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'Scandal' Finale Stirs Up Controversy

Kerry Washington, who plays Olivia Pope on Scandal, speaks during the "Grey's Anatomy, Scandal, How to Get Away with Murder" panel at a summer press tour event in Beverly Hills, Calif. Richard Shotwell/Richard Shotwell/Invision/AP hide caption

toggle caption Richard Shotwell/Richard Shotwell/Invision/AP

Kerry Washington, who plays Olivia Pope on Scandal, speaks during the "Grey's Anatomy, Scandal, How to Get Away with Murder" panel at a summer press tour event in Beverly Hills, Calif.

Richard Shotwell/Richard Shotwell/Invision/AP

SPOILER ALERT: Be warned that this post discusses details from Thursday's winter finale of ABC's drama Scandal.

ABC's buzzed-about drama Scandal dropped a bombshell episode Thursday, seeming to show lead character Olivia Pope secretly ending a pregnancy she may have had with her lover, President Fitzgerald Grant.

Earlier in the episode another character, former First Lady Mellie Grant – now divorced and the junior Senator from Virginia – filibustered a spending bill which might have helped Congress curb funding to Planned Parenthood.

The result was a one-two punch aimed at the heart of issues affecting women's reproductive health and the political arguments surrounding them.

Presented as part of the show's winter finale (Scandal will return with new episodes in the new year) Thursday's episode drew lots of reaction online. Planned Parenthood tweeted "Thanks to (Scandal executive producer) @shondarhimes for standing with Planned Parenthood & for being groundbreaking creator." E! Online declared the finale "left us speechless."

After the episode aired, star Kerry Washington, who plays Pope on the show, tweeted two hashtags: #Istandwithmellie and #istandwithplannedparenthood. In the episode, her character is shown helping Senator Grant (played by Bellamy Young) continue the filibuster, which is hailed in the episode as the longest in American history.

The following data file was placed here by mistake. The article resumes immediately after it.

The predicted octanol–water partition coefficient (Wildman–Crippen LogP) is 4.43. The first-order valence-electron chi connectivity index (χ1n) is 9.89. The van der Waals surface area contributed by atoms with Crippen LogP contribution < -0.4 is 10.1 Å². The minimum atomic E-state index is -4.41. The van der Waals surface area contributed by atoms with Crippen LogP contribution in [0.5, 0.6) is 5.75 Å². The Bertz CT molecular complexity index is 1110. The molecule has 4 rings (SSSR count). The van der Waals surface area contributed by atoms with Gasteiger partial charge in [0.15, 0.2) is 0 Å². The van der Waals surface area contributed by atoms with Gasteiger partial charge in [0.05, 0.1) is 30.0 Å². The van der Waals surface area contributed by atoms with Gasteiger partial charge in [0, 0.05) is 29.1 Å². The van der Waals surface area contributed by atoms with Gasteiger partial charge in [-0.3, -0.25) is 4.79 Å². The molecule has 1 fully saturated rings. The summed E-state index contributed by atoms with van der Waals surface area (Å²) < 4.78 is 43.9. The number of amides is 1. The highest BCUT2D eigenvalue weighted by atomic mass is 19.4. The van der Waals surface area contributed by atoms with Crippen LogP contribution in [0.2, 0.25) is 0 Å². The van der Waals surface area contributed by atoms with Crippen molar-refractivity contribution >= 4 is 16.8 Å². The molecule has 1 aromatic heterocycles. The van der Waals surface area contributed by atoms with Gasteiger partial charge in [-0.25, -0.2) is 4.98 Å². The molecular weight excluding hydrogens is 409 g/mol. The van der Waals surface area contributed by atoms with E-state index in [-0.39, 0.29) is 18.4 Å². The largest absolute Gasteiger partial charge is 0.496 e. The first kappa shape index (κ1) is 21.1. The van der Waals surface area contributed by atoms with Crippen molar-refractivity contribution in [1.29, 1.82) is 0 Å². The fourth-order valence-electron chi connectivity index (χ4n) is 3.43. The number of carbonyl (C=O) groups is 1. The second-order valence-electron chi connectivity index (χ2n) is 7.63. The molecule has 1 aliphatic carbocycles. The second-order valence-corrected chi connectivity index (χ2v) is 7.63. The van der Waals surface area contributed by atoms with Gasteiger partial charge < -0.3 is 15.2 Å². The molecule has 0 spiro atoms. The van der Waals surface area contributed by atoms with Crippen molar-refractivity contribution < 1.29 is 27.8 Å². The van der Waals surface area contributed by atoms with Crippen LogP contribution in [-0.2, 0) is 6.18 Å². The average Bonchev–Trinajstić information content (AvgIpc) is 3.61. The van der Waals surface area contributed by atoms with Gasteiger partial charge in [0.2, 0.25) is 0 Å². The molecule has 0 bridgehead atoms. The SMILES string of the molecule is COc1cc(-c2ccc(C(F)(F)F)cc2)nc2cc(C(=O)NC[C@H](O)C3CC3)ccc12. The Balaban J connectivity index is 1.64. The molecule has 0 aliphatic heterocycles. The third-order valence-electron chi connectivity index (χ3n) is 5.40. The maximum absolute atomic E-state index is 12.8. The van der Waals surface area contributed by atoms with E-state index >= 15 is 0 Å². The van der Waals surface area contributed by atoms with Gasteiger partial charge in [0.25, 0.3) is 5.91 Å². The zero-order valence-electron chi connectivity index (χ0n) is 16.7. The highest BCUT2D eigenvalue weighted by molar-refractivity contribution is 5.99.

But not everybody supports the episode. Writer Alexa Moutevelis Coombs, blogging for the conservative-focused media watchdog website Newsbusters, derided the episode as an hourlong "advertisement for Planned Parenthood," calling the moments where Pope seemed to be undergoing an abortion a "truly vile...stomach churning scene." She accused the writers of implying that an unborn child is "an illness" and hinderance in life.

In the episode, as a gospel version of "Silent Night" plays, Pope's villainous father gives a speech about how family makes people weak, saying "family doesn't complete you...it destroys you." While he speaks, viewers are shown images of Pope undergoing a medical procedure which looks like an abortion. The scene ends with a shot of Pope's face, eyes open.

Later, in an emotional fight with President Grant, Pope ends their relationship without telling him what she's done. As the episode ends, she's shown relaxing in her home, smiling with a glass of wine.

Because the characters never say what happened, viewers aren't explicitly told Pope had an abortion or that Grant was the father, but the implications are clear.

On the podcast Shondaland Revealed, Tony Goldwyn, who plays President Grant on the show, told Scandal executive producer Betsy Beers the fight scene was his favorite scene with Washington..

"It's so evenhanded," he told Beers on the podcast, which was previewed on EW.com. "She's trying to decide if she can tell him the truth...(And) his greatest dream in the world is to have a baby with Olivia."

The scenes were also a rare moment for network television, which doesn't regularly show characters choosing to end pregnancies through abortion much less depicting the procedure on camera.

Shows such as Sex and the City, Mad Men and Desperate Housewives have shown women contemplating abortion, but ultimately deciding not to have the procedure. Grey's Anatomy, another show created and executive produced by Rhimes, showed a surgeon choosing to have an abortion in an episode four years ago.

Rhimes clearly has a pro-choice viewpoint and believes she is speaking strongly to Scandal's core audience of female viewers.

That makes sense at a time when women's health issues are being debated in Congress and on the campaign trail.

That it also speaks to the show's ongoing themes about family, unrequited love, and female independence reinforces Rhimes' mastery of TV drama. She delivered an episode sure to spark discussion among fans until the show returns with new episodes.

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